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If the opponent is more interested in trying to walk away rather than turn into you, it may be a good time to switch to a symmetrical position and lock your feet.  Doing this will give you control over not just the shoulder closest to you, but the opponent’s other shoulder as well. To do this effectively we simply lock our feet and leg curl our legs into the opponent pulling them tight into us.  Once again, while this gives us the added advantage of having better control over the shoulders, we do sacrifice our control over the opponent’s head. This is not the end of the world, but worth noting so that you can pay attention to this, if the opponent starts to come up towards you or turn into you, it may be a good idea to uncross your feet and return to an asymmetrical control until they calm down again.  I’d like to note where Professor Danaher’s feet are locked. If you look closely you will notice the lock is actually under the opponent’s shoulder. Having this lock under the shoulder makes this a very controlling position, failing to get your lock under the shoulder and simply locking your feet against their tricep or the back or their arm is not effective and likely will not give you any additional control, especially against a skilled opponent.   See the image below for visual reference.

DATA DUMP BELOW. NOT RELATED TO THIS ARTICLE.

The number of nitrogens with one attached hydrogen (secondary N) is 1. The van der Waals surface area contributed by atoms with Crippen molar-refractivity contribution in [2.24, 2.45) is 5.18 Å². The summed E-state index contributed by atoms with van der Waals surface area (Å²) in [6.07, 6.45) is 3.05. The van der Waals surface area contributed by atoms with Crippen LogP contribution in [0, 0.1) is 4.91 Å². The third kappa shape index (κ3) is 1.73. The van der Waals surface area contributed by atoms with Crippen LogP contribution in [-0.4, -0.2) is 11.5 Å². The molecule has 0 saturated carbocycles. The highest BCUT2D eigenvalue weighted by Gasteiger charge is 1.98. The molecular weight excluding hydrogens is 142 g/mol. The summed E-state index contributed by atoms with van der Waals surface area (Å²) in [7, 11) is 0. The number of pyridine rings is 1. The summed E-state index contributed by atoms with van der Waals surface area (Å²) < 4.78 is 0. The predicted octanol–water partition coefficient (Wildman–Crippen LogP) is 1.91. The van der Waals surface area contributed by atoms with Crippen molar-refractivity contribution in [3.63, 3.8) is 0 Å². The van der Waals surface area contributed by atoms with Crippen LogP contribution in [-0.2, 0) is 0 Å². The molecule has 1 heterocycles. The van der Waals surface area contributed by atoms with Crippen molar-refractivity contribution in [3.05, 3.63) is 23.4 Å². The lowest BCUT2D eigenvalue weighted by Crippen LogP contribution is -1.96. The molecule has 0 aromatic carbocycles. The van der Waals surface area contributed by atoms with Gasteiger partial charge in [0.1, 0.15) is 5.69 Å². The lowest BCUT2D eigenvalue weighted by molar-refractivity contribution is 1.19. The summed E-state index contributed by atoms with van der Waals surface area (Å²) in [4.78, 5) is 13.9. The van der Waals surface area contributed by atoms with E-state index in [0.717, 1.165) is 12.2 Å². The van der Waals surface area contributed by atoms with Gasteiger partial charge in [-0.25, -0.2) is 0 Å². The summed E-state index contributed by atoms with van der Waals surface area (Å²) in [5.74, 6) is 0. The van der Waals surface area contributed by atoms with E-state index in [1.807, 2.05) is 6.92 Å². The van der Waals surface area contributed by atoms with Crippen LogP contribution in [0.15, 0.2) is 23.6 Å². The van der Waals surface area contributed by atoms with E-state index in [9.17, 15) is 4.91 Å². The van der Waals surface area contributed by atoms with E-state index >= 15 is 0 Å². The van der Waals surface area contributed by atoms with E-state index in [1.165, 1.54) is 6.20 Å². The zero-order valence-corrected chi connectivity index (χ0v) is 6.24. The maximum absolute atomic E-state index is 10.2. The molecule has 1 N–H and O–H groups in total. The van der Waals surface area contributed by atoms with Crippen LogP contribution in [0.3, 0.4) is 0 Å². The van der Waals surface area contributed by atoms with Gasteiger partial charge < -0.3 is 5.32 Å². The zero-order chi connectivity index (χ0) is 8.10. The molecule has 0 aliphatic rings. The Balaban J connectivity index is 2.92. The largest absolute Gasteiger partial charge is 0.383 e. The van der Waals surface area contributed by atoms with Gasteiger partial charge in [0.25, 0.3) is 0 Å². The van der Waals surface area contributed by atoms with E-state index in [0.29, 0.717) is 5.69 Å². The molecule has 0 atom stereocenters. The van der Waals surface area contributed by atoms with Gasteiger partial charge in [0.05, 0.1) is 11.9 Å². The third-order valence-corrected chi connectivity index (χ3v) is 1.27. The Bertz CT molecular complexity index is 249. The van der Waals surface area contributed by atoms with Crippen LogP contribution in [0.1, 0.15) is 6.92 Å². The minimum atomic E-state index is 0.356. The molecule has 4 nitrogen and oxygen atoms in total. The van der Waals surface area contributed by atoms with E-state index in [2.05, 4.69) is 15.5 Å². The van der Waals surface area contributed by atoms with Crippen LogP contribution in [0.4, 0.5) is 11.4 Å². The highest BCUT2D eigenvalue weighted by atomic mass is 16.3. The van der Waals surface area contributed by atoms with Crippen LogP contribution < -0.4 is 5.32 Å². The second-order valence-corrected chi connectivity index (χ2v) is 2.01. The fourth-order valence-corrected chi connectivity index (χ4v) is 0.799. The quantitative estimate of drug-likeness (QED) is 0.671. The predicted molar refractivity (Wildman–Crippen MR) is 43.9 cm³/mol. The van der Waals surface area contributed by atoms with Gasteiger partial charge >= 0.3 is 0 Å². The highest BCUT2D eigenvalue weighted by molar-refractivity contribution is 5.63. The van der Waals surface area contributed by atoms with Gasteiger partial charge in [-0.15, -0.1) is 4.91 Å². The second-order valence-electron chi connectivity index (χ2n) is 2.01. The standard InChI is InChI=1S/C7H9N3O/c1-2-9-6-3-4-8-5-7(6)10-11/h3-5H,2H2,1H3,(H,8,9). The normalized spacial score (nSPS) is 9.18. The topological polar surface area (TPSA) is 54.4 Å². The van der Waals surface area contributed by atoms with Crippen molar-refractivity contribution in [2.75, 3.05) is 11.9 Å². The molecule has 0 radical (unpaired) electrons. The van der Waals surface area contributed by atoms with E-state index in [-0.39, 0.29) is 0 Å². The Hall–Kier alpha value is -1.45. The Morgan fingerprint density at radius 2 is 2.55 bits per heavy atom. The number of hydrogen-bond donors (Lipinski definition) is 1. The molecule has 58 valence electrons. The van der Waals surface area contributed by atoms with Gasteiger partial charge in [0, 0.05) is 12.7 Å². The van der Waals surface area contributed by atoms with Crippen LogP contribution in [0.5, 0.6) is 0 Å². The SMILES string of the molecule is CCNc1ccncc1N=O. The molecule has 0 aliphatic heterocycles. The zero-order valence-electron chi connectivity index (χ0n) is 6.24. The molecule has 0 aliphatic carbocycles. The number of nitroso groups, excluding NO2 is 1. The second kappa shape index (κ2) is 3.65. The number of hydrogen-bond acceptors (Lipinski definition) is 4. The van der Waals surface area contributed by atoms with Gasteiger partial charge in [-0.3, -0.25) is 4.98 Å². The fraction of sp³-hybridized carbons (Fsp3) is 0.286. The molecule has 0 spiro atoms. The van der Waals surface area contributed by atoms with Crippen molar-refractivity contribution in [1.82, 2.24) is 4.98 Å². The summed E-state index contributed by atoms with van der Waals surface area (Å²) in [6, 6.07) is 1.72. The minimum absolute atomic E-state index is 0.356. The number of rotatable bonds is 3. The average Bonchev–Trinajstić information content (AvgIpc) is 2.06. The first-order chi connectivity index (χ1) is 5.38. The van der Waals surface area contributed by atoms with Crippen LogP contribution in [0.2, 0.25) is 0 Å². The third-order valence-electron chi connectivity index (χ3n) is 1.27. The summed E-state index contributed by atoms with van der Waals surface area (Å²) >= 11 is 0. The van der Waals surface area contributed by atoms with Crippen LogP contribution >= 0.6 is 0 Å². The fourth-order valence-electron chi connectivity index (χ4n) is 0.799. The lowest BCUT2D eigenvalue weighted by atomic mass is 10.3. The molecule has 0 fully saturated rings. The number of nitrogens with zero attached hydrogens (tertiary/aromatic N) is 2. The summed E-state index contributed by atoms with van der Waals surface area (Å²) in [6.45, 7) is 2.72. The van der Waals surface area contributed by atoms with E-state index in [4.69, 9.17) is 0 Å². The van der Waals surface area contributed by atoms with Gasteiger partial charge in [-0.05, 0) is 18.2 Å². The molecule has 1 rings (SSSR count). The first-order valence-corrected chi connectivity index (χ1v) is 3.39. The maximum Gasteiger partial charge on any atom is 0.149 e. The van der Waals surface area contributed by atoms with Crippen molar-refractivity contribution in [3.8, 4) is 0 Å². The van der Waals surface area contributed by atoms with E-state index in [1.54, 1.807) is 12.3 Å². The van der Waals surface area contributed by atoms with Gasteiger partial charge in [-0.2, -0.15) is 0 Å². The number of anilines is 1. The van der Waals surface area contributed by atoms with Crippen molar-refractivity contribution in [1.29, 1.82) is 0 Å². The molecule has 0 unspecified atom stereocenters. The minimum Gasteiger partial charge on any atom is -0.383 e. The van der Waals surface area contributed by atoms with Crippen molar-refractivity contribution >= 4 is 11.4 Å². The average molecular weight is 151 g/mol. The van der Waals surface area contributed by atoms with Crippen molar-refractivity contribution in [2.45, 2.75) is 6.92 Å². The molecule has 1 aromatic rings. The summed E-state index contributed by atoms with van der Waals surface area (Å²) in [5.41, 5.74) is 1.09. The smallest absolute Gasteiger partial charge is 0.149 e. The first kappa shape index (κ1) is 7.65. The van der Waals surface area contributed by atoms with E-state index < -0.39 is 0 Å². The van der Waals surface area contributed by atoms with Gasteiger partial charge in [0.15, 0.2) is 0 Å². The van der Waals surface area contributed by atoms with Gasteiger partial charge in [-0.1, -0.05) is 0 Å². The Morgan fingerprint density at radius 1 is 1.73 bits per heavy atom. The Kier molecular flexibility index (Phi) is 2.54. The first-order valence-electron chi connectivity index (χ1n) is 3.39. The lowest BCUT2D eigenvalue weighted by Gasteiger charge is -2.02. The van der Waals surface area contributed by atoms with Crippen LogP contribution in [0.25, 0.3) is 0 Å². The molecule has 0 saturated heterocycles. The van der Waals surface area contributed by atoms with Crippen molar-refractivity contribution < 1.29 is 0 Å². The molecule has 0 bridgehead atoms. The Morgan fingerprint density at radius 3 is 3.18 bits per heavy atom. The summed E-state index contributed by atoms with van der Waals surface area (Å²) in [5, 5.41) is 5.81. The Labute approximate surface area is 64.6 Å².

Let’s flip the situation, when we are on our back, and the opponent is in the top position Professor Danaher is not a fan of locking the feet here.  The reason he feels this way is because typically in this position we must control the head more so because the opponent is on top and free to move, unlike when their head is on the mat and they have limited mobility.  Generally speaking, locking the feet will sacrifice head control, therefore Professor Danaher prefers to stick to open feet here.  

Professor Danaher closes saying these are only his preferences and reasons why he feels the way he does about these positions.  He goes on to say he is not a believer that it is always or never a good idea to cross the feet, rather prefers to evaluate each situation and decide for himself what is right.  Like anything in Jiu Jitsu, the best way to find out is to practice, drill drill drill and more drilling, along with a ton of rolling with these concepts in mind. 

This was just a short excerpt from Professor Danaher’s “Arm Locks: Enter the System” series that is packed with details and explanations over 8 volumes covering arm locks from every possible position.  There is no doubt that the world having access to the same secrets that Professor Danaher teaches his students that have lead them to the top of the sport will push your game to the next level.  Because of the availability of this type of high level instruction, the game is changing, and will continue to change, be the first one at your academy to pick up any of the “Enter the System” series to give you the edge.